i liked the article. with regards to Buddhism, i think the interpretation of the formula is inaccurate. One of the strands of the eightfold path is Right Effort. The Buddha allegedly once used a metaphor this: if a musician plays a string instrument and the strings are too tight, the sound will not be good. if the strings are too loose, the sound wont be good either. this is how it should be with effort too. i guess we need to understand the instrument (ourselves) and using questions like the ones Scott raises in the article helps us finetune it. Thank you.

  • Jude Miller

    What’s the numerical scale of these? Is p_success between 0 and 1, and the other values on some arbitrary scale, say, 1 to 10 or 1 to 100?

  • Jude Miller

    What’s the numerical scale of these? Is p_success between 0 and 1, and the other values on some arbitrary scale, say, 1 to 10 or 1 to 100?

  • Kevin Griffin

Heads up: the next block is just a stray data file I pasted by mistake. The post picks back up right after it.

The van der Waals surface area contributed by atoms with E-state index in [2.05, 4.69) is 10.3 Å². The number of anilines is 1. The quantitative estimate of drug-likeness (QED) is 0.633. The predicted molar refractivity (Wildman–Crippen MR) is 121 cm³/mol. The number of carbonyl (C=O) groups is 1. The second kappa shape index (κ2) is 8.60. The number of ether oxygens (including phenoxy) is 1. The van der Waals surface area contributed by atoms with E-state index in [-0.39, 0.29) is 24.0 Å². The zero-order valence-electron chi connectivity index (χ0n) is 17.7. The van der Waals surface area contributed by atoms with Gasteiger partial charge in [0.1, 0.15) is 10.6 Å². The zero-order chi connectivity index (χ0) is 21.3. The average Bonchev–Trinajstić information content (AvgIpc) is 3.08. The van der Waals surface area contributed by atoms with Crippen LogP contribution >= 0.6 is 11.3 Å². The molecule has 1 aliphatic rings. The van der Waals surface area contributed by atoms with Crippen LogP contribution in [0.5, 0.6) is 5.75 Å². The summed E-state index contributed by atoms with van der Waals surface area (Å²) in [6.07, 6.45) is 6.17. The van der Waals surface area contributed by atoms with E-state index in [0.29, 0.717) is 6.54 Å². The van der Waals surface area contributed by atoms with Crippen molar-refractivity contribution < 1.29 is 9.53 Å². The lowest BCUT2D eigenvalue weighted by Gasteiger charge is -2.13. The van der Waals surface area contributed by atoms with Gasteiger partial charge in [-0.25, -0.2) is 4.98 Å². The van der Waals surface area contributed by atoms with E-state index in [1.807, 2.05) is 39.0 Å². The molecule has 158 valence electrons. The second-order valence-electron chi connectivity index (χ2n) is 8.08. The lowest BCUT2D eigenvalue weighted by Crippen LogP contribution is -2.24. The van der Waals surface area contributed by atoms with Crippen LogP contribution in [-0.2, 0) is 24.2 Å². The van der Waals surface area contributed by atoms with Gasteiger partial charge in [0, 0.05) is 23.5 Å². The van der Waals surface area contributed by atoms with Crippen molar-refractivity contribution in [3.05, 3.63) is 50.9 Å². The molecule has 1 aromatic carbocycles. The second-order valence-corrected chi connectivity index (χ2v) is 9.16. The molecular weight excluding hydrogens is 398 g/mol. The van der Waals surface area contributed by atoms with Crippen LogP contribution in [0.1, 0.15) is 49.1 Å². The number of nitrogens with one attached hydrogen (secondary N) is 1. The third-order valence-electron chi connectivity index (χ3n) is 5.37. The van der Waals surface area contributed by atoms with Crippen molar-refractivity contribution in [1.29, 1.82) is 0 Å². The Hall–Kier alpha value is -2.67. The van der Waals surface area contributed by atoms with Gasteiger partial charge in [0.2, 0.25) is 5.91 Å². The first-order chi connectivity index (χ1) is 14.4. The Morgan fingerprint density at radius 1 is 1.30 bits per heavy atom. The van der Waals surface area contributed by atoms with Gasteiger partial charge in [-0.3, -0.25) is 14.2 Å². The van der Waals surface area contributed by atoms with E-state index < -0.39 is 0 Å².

Loved the post! It’s very interesting. I always feel borderline Buddhism but something holds me back. For example, I am learning Chinese. I’m an intermediate and always struggle with the idea of should I doing something I don’t enjoy to get better i.e. subtracting from present happiness. For example, writing and listening to podcasts I don’t enjoy but they make me substantially better at Chinese. However I question why I strive for this? To better connect with Chinese people and make deeper relationships in China? Why would I value this experience over one where I know less Chinese. For example learning how to order off the menu my first week in China was a great time. Why is that valued over talking to someone about politics in Chinese. This is where I get stuck between Buddhism and improvement. It seems like being better at the cost now would be worth it build better and interesting relationships… But then I think hey, it just provides me with a different experience. I think I will never know the answer. I also think each situation is so different to evaluate using your goal equation! Thanks for making me think! Would love input if you have it.